A Hugo, Minn., construction company will pay $125,000 to settle a racial harassment lawsuit filed by the U.S. Equal Employment Opportunity Commission (EEOC), the federal agency reported.
The EEOC’s lawsuit charged that JL Schwieters Construction Inc. violated federal law when it subjected two black employees to a hostile work environment, including physical threats, based on their race.
According to the EEOC’s lawsuit, Willie Staple and Dion Pye worked for JL Schwieters Construction Inc. from September 2012 to December 2013 as carpenters. Staple and Pye were both subjected to racial harassment during their employment by a white supervisor, which included racially derogatory comments including calling them “n—-r.”
The supervisor also made a noose out of electrical wire and threatened to hang Staple and Pye, the EEOC charged.
The EEOC filed suit in U.S. District Court for the District of Minnesota (Equal Employment Opportunity Commission v. JL Schwieters Construction, Inc.; Civil Action No. 16-cv-03823 WMW/FLN) after first attempting to reach a pre-litigation settlement through its conciliation process.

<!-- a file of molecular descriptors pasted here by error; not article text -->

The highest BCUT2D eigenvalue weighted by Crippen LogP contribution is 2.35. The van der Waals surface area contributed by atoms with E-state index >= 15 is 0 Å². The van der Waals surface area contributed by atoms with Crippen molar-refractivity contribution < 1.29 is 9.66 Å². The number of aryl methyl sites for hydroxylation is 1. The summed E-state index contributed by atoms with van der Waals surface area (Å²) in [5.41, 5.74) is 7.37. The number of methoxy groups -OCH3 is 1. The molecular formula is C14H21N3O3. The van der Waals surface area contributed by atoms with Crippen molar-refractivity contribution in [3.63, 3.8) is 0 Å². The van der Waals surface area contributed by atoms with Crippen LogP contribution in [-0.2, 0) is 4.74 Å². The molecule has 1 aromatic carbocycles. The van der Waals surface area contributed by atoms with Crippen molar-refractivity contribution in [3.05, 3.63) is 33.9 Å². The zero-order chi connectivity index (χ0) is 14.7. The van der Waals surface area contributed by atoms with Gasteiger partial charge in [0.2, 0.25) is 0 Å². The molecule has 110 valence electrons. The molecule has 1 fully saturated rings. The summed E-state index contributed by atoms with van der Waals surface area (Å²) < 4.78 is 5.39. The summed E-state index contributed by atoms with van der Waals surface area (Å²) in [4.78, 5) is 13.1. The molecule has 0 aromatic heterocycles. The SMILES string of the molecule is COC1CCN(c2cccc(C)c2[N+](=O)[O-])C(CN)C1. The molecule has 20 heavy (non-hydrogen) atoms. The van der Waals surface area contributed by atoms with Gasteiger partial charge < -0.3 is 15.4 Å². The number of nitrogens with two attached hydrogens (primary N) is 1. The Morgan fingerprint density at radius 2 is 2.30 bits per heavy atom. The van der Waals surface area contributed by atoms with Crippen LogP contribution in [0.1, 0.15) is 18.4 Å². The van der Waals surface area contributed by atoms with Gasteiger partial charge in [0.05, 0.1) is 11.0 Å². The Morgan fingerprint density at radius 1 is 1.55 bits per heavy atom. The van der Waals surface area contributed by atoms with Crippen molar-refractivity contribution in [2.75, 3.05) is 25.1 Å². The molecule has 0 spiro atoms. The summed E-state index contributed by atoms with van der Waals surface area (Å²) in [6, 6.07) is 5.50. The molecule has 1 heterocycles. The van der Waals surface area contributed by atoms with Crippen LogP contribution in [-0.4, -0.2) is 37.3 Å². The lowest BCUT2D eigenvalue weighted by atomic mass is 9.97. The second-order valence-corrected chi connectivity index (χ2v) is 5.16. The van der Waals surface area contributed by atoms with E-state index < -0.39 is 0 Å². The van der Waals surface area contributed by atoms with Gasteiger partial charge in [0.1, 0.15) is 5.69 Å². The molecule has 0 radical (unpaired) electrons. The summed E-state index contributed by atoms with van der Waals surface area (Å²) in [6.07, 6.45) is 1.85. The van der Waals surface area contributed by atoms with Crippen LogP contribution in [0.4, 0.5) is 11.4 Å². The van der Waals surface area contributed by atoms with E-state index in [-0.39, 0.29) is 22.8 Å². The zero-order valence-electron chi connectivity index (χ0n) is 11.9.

The Sept. 6, 2017, court-ordered consent decree provides $125,000 in monetary relief to Staple and Pye. It also requires Schwieters to revise its policies in its employee handbook to outline a complaint procedure for complaining of racial harassment. The decree also requires the company to train its management personnel on Title VII including its prohibitions against race discrimination and racial harassment.
Schwieters also is required to train its non-management employees on their rights under Title VII, including their right to file discrimination charges with the EEOC. Finally, the company must report complaints of race discrimination and racial harassment to the EEOC during the decree’s two-year term.